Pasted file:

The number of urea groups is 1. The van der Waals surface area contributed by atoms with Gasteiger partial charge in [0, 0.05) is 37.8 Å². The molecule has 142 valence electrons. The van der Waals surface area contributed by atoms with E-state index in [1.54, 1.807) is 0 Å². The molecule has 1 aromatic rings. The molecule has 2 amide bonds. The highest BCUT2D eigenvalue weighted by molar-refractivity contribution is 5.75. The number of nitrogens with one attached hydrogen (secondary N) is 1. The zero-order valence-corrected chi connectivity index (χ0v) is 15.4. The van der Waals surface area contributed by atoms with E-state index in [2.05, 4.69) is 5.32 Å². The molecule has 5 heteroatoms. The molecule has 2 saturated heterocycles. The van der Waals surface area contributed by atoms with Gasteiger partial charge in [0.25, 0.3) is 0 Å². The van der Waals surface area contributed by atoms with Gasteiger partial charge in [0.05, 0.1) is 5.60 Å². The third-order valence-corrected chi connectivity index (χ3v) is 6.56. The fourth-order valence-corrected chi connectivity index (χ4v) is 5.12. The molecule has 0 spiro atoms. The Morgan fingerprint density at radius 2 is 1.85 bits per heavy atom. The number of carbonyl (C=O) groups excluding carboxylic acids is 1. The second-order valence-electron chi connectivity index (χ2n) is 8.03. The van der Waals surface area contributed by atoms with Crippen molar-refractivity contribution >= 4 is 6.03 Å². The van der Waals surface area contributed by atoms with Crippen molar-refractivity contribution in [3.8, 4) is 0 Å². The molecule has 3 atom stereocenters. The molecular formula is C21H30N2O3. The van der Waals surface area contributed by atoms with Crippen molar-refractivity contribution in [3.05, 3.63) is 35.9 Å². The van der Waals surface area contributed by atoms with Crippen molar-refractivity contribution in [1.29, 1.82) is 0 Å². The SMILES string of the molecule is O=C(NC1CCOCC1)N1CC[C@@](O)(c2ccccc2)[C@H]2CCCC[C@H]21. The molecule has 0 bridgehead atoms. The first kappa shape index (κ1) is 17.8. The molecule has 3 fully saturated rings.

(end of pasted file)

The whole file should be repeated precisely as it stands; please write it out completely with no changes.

The number of urea groups is 1. The van der Waals surface area contributed by atoms with Gasteiger partial charge in [0, 0.05) is 37.8 Å². The molecule has 142 valence electrons. The van der Waals surface area contributed by atoms with E-state index in [1.54, 1.807) is 0 Å². The molecule has 1 aromatic rings. The molecule has 2 amide bonds. The highest BCUT2D eigenvalue weighted by molar-refractivity contribution is 5.75. The number of nitrogens with one attached hydrogen (secondary N) is 1. The zero-order valence-corrected chi connectivity index (χ0v) is 15.4. The van der Waals surface area contributed by atoms with E-state index in [2.05, 4.69) is 5.32 Å². The molecule has 5 heteroatoms. The molecule has 2 saturated heterocycles. The van der Waals surface area contributed by atoms with Gasteiger partial charge in [0.25, 0.3) is 0 Å². The van der Waals surface area contributed by atoms with Gasteiger partial charge in [0.05, 0.1) is 5.60 Å². The third-order valence-corrected chi connectivity index (χ3v) is 6.56. The fourth-order valence-corrected chi connectivity index (χ4v) is 5.12. The molecule has 0 spiro atoms. The Morgan fingerprint density at radius 2 is 1.85 bits per heavy atom. The number of carbonyl (C=O) groups excluding carboxylic acids is 1. The second-order valence-electron chi connectivity index (χ2n) is 8.03. The van der Waals surface area contributed by atoms with Crippen molar-refractivity contribution >= 4 is 6.03 Å². The van der Waals surface area contributed by atoms with Crippen molar-refractivity contribution in [3.8, 4) is 0 Å². The molecule has 3 atom stereocenters. The molecular formula is C21H30N2O3. The van der Waals surface area contributed by atoms with Crippen molar-refractivity contribution in [3.05, 3.63) is 35.9 Å². The van der Waals surface area contributed by atoms with Crippen molar-refractivity contribution in [1.29, 1.82) is 0 Å². The SMILES string of the molecule is O=C(NC1CCOCC1)N1CC[C@@](O)(c2ccccc2)[C@H]2CCCC[C@H]21. The molecule has 0 bridgehead atoms. The first kappa shape index (κ1) is 17.8. The molecule has 3 fully saturated rings.